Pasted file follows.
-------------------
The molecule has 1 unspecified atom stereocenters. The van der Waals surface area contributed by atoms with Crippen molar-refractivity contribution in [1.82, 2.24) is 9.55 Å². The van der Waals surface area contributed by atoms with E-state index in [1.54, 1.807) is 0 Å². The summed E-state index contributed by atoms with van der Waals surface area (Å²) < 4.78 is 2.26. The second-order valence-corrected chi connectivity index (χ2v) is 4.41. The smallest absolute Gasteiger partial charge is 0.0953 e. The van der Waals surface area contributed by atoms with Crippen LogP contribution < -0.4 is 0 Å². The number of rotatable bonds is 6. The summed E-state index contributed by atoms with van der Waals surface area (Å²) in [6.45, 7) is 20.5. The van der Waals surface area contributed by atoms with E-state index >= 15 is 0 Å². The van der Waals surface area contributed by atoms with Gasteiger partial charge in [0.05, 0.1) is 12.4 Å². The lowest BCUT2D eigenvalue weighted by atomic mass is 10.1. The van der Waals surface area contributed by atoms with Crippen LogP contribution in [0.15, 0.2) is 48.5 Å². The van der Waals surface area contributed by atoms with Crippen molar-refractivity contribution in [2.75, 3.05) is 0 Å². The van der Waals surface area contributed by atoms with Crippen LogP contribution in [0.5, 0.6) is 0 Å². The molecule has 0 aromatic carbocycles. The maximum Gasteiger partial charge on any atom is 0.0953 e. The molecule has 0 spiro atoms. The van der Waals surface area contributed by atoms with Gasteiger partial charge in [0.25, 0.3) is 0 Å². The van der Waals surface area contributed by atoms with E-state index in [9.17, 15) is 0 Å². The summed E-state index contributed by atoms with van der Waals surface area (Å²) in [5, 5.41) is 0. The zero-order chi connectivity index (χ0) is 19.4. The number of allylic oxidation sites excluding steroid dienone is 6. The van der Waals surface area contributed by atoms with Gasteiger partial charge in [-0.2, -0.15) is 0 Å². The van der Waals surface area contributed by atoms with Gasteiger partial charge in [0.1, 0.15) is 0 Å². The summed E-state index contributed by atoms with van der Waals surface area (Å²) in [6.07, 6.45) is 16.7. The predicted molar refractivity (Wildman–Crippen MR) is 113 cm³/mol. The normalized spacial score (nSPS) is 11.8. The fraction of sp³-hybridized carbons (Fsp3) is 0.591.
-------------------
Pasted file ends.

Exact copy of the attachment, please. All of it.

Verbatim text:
The molecule has 1 unspecified atom stereocenters. The van der Waals surface area contributed by atoms with Crippen molar-refractivity contribution in [1.82, 2.24) is 9.55 Å². The van der Waals surface area contributed by atoms with E-state index in [1.54, 1.807) is 0 Å². The summed E-state index contributed by atoms with van der Waals surface area (Å²) < 4.78 is 2.26. The second-order valence-corrected chi connectivity index (χ2v) is 4.41. The smallest absolute Gasteiger partial charge is 0.0953 e. The van der Waals surface area contributed by atoms with Crippen LogP contribution < -0.4 is 0 Å². The number of rotatable bonds is 6. The summed E-state index contributed by atoms with van der Waals surface area (Å²) in [6.45, 7) is 20.5. The van der Waals surface area contributed by atoms with E-state index >= 15 is 0 Å². The van der Waals surface area contributed by atoms with Gasteiger partial charge in [0.05, 0.1) is 12.4 Å². The lowest BCUT2D eigenvalue weighted by atomic mass is 10.1. The van der Waals surface area contributed by atoms with Crippen LogP contribution in [0.15, 0.2) is 48.5 Å². The van der Waals surface area contributed by atoms with Crippen molar-refractivity contribution in [2.75, 3.05) is 0 Å². The van der Waals surface area contributed by atoms with Crippen LogP contribution in [0.5, 0.6) is 0 Å². The molecule has 0 aromatic carbocycles. The maximum Gasteiger partial charge on any atom is 0.0953 e. The molecule has 0 spiro atoms. The van der Waals surface area contributed by atoms with Gasteiger partial charge in [0.25, 0.3) is 0 Å². The van der Waals surface area contributed by atoms with E-state index in [9.17, 15) is 0 Å². The summed E-state index contributed by atoms with van der Waals surface area (Å²) in [5, 5.41) is 0. The zero-order chi connectivity index (χ0) is 19.4. The number of allylic oxidation sites excluding steroid dienone is 6. The van der Waals surface area contributed by atoms with Gasteiger partial charge in [-0.2, -0.15) is 0 Å². The van der Waals surface area contributed by atoms with Gasteiger partial charge in [0.1, 0.15) is 0 Å². The summed E-state index contributed by atoms with van der Waals surface area (Å²) in [6.07, 6.45) is 16.7. The predicted molar refractivity (Wildman–Crippen MR) is 113 cm³/mol. The normalized spacial score (nSPS) is 11.8. The fraction of sp³-hybridized carbons (Fsp3) is 0.591.